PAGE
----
June: National Pet Preparedness Month
Have you ever watched the news after a disaster hits and seen how many pets had to be left behind? Have you heard how many pets become lost and are never to be reunited with their families? Disasters come in all forms; tornadoes, forest fires, hurricanes, earth quakes, and snow storms to name a few. Some disasters will make you “batten down the hatches” while others will cause you to evacuate your home. Ohio weather can change in an instant, but luckily, we don’t have to deal with hurricanes or tsunamis so the need for evacuation is less. Unfortunately, we do have to deal with occasional tornadoes, flash flooding, and let’s not forget the SNOW! Just like you would make plans for your families survival, plans should also be made with your pet’s survival in mind. You may have a “bug-out-bag” for yourself, but what about the needs of your pet? With a few plans made ahead of time, you might never have to be separated from them during an emergency and if you are separated, I have a few tips to help you get reunited.
Preparing for an emergency ahead of time will allow you to think of different scenarios and what you’ll need to deal with each. I’ve often heard that the best type of planning is when you plan for the unexpected and expect the worst. If you live in an area where tornadoes are common, plan for tornadoes, electrical outages and possible flooding. If forest fires or flooding are common in your area, plan on several different evacuation routes. When preparing for hurricanes, you’ll need to prepare for power outages, possible heat waves and flooding. With earthquakes, plan again on power outages, no running water and possible tsunamis. While you are making these plans of preparation, think ahead on whether your pet will be with you or not. Most of the people I associate with are extreme animal lovers and the thought of leaving a pet behind is out of the question. I feel that if it’s not safe for me or my family, then my 4 legged family members are coming too. Determining where you will go when you evacuate with animals can be limited. Most shelters won’t accept pets, so be sure to keep this in mind while planning. Look for shelters and family outside your area, that will allow you and your pets to stay with them until the emergency is over.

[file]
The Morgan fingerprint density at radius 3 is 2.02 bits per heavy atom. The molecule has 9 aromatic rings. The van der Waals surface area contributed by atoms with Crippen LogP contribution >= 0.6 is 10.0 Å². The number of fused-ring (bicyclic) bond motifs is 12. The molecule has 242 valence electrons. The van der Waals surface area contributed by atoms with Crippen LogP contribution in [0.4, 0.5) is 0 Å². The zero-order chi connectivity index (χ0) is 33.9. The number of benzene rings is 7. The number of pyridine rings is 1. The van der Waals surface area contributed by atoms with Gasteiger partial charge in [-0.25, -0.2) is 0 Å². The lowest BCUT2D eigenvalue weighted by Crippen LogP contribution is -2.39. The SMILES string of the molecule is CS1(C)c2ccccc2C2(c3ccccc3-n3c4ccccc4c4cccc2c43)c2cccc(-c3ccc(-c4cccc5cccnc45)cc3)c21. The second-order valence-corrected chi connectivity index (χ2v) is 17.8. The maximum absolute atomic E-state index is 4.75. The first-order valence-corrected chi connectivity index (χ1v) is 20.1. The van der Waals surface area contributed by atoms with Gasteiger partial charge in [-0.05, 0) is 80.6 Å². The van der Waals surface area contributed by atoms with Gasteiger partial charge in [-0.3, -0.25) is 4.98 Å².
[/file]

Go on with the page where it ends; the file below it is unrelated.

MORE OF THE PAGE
Now, our hospital cares mostly for cats, dogs and pocket pets so I will focus on how to prepare for an emergency for them. If you have other animals like goats, pigs, horses and cows, I only have a few tips to share because, honestly, that type of prep work is on a completely different level! I suggest that while you read the questions that need to be asked and the tips that I have gathered, take notes of what is important to you and follow up with your own research. What may work for you may not work for your neighbor, but that’s part of what being prepared is about, finding out what’s best for you. I only own cats and dogs so I can only tell you about the prep work for larger pets from what I’ve learned through my own research. I learned that when you’re thinking about others being a caregiver for your pets/animals, keep in mind that if you are unable to get home and your animals need to be evacuated, who is able to load them onto trailers and are they able to drive such trailers. You will also need to make sure that wherever they are being transported to, has the ability to shelter and feed them adequately. If evacuating the animals is not an option, the owners must decide if it would be in the animals’ best interest to shelter them or to turn them out. Whatever the decision, be sure to allow plenty of access to water and food. And as you’ll read in the next paragraph, ensuring all animals have some form of identification is always important but even more so doing emergencies and disasters.
Micro chipping, tagging or tattooing your pet is a very important step in securing your pets’ I.D. For whatever reason you get separated, you’ll want them to have it! I prefer the microchip over tattooing but depending upon the species and the owner, one may work better than the other for that individual. If you choose to do the microchip, be sure to always have your contact information current with the company that administered it. There’s nothing worse than finding a chip in a pet and calling the number associated with it, just for it to be disconnected or a wrong number. Same goes for any tags that they might be wearing; make sure the address and/or phone numbers are current. The next thing you’ll want to do is to place emergency or rescue stickers on a couple windows of your home. These stickers can usually be found at pet stores, animal hospitals and even your local fire department. They normally want you to list what animals are inside, an emergency contact number and possibly your vet’s name and number. I also advise going to a website called Smart911, where you are able to list all people and animals in the house. The site allows you to go into such details as attaching pictures of everyone, including pets, the layout of your house and much more! Not all 911 call centers are actively using this new technology but it is gaining popularity and will be a great tool when dealing with evacuations of home.